Corporate Failure Maxwell Communications

In Britain rates of insolvency have risen to historic highs, punctuated quite dramatically by company failures from Rolls Royce through the Olympia and York failure (the developers of London’s Docklands), and the collapse of the Maxwell communications empire. Because struggling debtor corporations frequently raid their pension funds for cash, which consequently are under-funded when companies declare bankruptcy, significant private costs have been off-loaded onto the government. Furthermore, failing firms do not pay their taxes, and so the tax authorities frequently join the list of unpaid creditors (Altman2003).
Yet bankruptcy is not without its beneficiaries. Just as a deadly epidemic is lucrative for undertakers and morticians, the vast sums of money involved in the largest corporate bankruptcies have exerted a magnetic effect on the most sophisticated–and expensive–corporate lawyers and accountants. …
accounting, in both the United States and Britain, have become prestigious revenue-centres for law and accounting firms, so much so that in the United States there is increasing pressure to pare down the size of professional fees. During the 1980s, several of the largest accounting firms in Britain merged with small boutique insolvency firms, such as Cork Gully’s assimilation by Coopers and Lybrand, just as numbers of large United States law firms absorbed smaller bankruptcy specialist firms simply in order to acquire their expertise in a quickly growing area (Altman2003).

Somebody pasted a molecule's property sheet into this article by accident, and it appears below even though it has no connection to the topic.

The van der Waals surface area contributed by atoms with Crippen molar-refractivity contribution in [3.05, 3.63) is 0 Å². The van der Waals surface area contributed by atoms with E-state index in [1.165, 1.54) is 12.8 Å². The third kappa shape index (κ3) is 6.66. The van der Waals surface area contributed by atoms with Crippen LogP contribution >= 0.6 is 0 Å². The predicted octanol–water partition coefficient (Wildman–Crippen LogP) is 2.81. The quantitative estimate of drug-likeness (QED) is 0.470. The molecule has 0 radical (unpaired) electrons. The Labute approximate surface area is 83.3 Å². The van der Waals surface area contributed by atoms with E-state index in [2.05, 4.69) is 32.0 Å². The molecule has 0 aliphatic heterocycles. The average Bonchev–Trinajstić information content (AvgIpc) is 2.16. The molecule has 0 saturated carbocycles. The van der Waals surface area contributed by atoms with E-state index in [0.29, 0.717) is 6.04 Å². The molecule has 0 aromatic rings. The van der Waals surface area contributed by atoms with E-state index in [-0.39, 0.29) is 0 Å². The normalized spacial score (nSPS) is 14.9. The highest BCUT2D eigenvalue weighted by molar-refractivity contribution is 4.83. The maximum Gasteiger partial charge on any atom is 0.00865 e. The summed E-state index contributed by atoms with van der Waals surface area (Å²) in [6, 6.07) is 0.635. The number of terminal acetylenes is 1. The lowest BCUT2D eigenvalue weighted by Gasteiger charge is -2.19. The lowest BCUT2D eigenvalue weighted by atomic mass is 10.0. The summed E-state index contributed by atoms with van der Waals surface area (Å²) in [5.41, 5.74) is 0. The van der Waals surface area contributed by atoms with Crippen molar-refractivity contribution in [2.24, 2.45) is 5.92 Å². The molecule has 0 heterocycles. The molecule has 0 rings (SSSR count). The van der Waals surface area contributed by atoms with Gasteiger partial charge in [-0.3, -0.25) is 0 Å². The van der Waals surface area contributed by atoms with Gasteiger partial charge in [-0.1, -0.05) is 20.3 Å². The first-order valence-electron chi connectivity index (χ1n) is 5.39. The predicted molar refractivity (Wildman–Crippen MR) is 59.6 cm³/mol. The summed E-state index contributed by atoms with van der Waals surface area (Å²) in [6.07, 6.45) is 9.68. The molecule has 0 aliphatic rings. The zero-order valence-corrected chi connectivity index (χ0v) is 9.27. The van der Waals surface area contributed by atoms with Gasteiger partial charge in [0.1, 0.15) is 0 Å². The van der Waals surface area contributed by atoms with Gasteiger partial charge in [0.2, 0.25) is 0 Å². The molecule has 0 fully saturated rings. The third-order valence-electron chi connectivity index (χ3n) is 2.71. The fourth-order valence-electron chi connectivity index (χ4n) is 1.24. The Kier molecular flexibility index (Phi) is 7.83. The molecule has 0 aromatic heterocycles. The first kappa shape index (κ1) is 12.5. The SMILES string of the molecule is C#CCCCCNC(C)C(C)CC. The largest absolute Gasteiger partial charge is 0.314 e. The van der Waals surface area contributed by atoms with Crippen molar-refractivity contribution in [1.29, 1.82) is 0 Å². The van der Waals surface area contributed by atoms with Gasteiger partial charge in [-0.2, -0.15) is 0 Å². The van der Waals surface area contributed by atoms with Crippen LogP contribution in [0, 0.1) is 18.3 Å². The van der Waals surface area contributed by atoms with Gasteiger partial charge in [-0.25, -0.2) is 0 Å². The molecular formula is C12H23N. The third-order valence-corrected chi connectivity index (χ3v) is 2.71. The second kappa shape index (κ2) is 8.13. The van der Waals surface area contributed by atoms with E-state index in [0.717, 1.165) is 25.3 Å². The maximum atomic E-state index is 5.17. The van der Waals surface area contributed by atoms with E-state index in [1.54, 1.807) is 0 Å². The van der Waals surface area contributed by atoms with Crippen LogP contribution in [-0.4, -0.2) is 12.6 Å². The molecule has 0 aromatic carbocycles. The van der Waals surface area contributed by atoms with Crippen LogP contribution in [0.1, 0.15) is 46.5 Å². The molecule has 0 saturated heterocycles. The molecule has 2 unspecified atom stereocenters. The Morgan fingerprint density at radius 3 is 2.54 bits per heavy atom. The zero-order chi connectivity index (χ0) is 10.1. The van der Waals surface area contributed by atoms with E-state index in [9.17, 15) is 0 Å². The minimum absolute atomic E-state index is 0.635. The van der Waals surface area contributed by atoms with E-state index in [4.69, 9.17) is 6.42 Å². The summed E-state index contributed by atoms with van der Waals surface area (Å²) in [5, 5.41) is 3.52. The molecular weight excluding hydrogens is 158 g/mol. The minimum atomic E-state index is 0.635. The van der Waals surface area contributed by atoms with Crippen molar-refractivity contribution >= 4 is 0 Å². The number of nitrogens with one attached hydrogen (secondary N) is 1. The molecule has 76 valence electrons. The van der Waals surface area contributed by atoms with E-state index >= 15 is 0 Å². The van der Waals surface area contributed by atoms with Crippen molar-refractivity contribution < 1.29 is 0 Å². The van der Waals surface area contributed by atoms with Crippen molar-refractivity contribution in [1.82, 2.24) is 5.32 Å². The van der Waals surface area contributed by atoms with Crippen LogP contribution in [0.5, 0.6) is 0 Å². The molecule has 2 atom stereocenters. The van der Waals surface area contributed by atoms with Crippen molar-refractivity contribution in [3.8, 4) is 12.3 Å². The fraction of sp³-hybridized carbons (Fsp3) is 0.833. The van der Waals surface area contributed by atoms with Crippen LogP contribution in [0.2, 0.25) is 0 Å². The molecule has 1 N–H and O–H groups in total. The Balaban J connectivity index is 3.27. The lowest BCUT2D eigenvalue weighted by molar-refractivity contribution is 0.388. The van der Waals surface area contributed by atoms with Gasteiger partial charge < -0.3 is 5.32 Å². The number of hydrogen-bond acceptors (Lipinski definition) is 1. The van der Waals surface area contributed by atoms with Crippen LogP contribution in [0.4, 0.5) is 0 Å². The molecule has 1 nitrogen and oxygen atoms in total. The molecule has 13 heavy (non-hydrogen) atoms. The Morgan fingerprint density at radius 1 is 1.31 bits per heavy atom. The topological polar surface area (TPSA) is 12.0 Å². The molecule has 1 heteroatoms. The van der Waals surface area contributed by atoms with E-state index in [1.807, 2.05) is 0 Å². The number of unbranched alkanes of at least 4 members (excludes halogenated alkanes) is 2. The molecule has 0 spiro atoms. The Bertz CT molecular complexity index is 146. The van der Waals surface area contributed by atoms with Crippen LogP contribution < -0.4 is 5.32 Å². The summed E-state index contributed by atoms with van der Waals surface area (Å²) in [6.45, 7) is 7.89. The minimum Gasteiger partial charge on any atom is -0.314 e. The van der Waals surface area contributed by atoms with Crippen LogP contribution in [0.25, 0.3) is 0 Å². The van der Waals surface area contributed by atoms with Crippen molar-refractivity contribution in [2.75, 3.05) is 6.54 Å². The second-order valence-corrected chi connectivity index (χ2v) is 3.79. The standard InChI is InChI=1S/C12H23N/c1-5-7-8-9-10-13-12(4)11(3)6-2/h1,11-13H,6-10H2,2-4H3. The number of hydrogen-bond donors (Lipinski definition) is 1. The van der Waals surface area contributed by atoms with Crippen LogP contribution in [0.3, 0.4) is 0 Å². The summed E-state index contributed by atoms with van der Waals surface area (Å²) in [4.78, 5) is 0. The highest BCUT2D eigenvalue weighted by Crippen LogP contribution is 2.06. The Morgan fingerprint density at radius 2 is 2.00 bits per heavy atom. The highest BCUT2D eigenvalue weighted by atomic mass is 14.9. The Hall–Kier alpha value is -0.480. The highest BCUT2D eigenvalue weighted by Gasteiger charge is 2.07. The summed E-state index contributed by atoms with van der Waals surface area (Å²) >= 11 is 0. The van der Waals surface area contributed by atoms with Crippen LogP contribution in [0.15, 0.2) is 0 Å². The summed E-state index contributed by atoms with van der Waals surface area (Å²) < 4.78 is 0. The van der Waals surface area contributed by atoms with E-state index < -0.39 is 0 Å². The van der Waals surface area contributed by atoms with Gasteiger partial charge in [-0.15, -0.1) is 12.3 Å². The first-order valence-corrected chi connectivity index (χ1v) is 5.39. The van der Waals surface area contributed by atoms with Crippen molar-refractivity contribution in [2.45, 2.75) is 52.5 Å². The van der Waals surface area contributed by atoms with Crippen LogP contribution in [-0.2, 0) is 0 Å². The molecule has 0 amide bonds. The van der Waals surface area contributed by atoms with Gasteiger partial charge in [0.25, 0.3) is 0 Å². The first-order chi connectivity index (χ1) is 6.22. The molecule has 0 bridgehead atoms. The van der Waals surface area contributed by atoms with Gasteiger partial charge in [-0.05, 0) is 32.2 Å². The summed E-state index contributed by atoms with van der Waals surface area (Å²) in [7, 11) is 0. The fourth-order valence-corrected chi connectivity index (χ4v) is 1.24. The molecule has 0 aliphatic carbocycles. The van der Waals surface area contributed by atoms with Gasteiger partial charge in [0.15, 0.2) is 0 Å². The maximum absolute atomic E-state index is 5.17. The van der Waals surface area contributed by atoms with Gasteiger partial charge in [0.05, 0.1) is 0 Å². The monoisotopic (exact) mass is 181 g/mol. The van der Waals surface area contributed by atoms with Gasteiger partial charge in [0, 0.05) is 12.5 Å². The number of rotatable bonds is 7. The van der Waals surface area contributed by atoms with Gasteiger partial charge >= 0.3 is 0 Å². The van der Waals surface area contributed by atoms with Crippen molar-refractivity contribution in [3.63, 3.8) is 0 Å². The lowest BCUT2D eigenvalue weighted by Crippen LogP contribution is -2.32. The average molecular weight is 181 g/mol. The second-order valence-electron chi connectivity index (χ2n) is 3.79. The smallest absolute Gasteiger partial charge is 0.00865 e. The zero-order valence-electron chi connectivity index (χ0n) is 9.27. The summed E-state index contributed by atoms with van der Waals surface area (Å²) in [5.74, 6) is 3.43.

the case of Maxwell shows that despite the far-reaching practical implications of such legal change, bankruptcy law opens up an almost virgin field of inquiry for socio-legal scholars and sociologists. Given the enormous impact bankruptcy reforms are alleged to have, little research has appraised what or who shaped the bankruptcy laws in either country. Empirical studies document the aftermath and apparent consequentiality of the reforms. Bankruptcy law provides an especially valuable site to account for the distribution of power among corporations for two reasons. On the one hand, at the moment of bankruptcy, every credit relationship, which is to say every financial relationship with other companies, banks, the state, consumers, suppliers, workers, and even communities, is simultaneously thrown into doubt. In principle, every player in the organizational network is at the bankruptcy table. All their interests are manifest, as each vies for a piece of a pie that will be too small to satisfy them all. On the other hand, who wins is directly contingent upon statutory priority or on the strength of their security–the legal instruments creditors have used to protect their interests. This conjunctionbetween property rights, fixed by legal securities, and flows of credit, presents a quite distinct portrait of the distribution of power in the corporate field (Barzel 2005).